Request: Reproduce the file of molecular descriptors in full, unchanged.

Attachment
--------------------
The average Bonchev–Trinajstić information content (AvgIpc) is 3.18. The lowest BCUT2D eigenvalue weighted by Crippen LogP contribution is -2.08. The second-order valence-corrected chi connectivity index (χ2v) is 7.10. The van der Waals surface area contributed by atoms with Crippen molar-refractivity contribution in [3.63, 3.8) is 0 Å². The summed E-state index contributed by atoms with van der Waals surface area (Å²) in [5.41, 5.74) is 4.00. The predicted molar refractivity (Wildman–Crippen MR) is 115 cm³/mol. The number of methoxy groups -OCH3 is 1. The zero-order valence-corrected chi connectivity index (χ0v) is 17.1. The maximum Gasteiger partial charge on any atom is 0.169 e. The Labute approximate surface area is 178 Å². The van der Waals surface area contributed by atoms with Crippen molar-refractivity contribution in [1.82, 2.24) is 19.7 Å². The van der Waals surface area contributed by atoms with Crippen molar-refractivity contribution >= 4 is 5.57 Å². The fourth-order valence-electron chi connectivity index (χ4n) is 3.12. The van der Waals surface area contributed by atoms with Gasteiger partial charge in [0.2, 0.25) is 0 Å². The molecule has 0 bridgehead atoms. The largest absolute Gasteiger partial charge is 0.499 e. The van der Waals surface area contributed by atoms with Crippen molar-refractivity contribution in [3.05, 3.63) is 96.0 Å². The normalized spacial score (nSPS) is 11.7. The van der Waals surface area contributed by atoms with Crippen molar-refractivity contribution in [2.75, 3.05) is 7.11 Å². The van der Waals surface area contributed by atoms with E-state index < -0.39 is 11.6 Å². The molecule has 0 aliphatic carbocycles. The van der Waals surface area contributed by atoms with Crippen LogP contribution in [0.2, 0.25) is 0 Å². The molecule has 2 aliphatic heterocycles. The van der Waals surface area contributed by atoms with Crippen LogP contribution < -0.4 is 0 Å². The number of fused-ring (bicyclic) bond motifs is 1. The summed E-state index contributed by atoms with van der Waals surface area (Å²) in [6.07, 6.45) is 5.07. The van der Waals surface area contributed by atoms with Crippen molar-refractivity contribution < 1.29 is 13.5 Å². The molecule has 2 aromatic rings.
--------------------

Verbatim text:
The average Bonchev–Trinajstić information content (AvgIpc) is 3.18. The lowest BCUT2D eigenvalue weighted by Crippen LogP contribution is -2.08. The second-order valence-corrected chi connectivity index (χ2v) is 7.10. The van der Waals surface area contributed by atoms with Crippen molar-refractivity contribution in [3.63, 3.8) is 0 Å². The summed E-state index contributed by atoms with van der Waals surface area (Å²) in [5.41, 5.74) is 4.00. The predicted molar refractivity (Wildman–Crippen MR) is 115 cm³/mol. The number of methoxy groups -OCH3 is 1. The zero-order valence-corrected chi connectivity index (χ0v) is 17.1. The maximum Gasteiger partial charge on any atom is 0.169 e. The Labute approximate surface area is 178 Å². The van der Waals surface area contributed by atoms with Crippen molar-refractivity contribution in [1.82, 2.24) is 19.7 Å². The van der Waals surface area contributed by atoms with Crippen molar-refractivity contribution >= 4 is 5.57 Å². The fourth-order valence-electron chi connectivity index (χ4n) is 3.12. The van der Waals surface area contributed by atoms with Gasteiger partial charge in [0.2, 0.25) is 0 Å². The molecule has 0 bridgehead atoms. The largest absolute Gasteiger partial charge is 0.499 e. The van der Waals surface area contributed by atoms with Crippen molar-refractivity contribution in [3.05, 3.63) is 96.0 Å². The normalized spacial score (nSPS) is 11.7. The van der Waals surface area contributed by atoms with Crippen molar-refractivity contribution in [2.75, 3.05) is 7.11 Å². The van der Waals surface area contributed by atoms with E-state index < -0.39 is 11.6 Å². The molecule has 0 aliphatic carbocycles. The van der Waals surface area contributed by atoms with Crippen LogP contribution in [0.2, 0.25) is 0 Å². The molecule has 2 aliphatic heterocycles. The van der Waals surface area contributed by atoms with Crippen LogP contribution < -0.4 is 0 Å². The number of fused-ring (bicyclic) bond motifs is 1. The summed E-state index contributed by atoms with van der Waals surface area (Å²) in [6.07, 6.45) is 5.07. The van der Waals surface area contributed by atoms with Crippen molar-refractivity contribution < 1.29 is 13.5 Å². The molecule has 2 aromatic rings.